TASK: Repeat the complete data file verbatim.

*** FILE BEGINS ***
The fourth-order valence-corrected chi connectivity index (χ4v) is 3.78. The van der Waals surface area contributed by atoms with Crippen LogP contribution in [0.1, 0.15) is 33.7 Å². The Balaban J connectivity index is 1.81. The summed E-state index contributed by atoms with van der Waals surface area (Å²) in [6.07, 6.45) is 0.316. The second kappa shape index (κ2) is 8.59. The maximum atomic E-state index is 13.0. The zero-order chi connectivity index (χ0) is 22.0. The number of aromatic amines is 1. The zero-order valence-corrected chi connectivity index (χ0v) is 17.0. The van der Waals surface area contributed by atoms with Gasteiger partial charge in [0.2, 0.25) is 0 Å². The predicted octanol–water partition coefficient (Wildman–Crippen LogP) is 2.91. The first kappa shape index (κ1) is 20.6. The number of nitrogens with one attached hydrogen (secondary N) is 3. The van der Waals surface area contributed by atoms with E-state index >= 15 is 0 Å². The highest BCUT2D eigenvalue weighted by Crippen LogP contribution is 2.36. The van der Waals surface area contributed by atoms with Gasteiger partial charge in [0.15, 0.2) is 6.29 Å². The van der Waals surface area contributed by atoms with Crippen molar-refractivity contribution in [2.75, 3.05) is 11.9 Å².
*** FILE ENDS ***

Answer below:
The fourth-order valence-corrected chi connectivity index (χ4v) is 3.78. The van der Waals surface area contributed by atoms with Crippen LogP contribution in [0.1, 0.15) is 33.7 Å². The Balaban J connectivity index is 1.81. The summed E-state index contributed by atoms with van der Waals surface area (Å²) in [6.07, 6.45) is 0.316. The second kappa shape index (κ2) is 8.59. The maximum atomic E-state index is 13.0. The zero-order chi connectivity index (χ0) is 22.0. The number of aromatic amines is 1. The zero-order valence-corrected chi connectivity index (χ0v) is 17.0. The van der Waals surface area contributed by atoms with Gasteiger partial charge in [0.2, 0.25) is 0 Å². The predicted octanol–water partition coefficient (Wildman–Crippen LogP) is 2.91. The first kappa shape index (κ1) is 20.6. The number of nitrogens with one attached hydrogen (secondary N) is 3. The van der Waals surface area contributed by atoms with E-state index >= 15 is 0 Å². The highest BCUT2D eigenvalue weighted by Crippen LogP contribution is 2.36. The van der Waals surface area contributed by atoms with Gasteiger partial charge in [0.15, 0.2) is 6.29 Å². The van der Waals surface area contributed by atoms with Crippen molar-refractivity contribution in [2.75, 3.05) is 11.9 Å².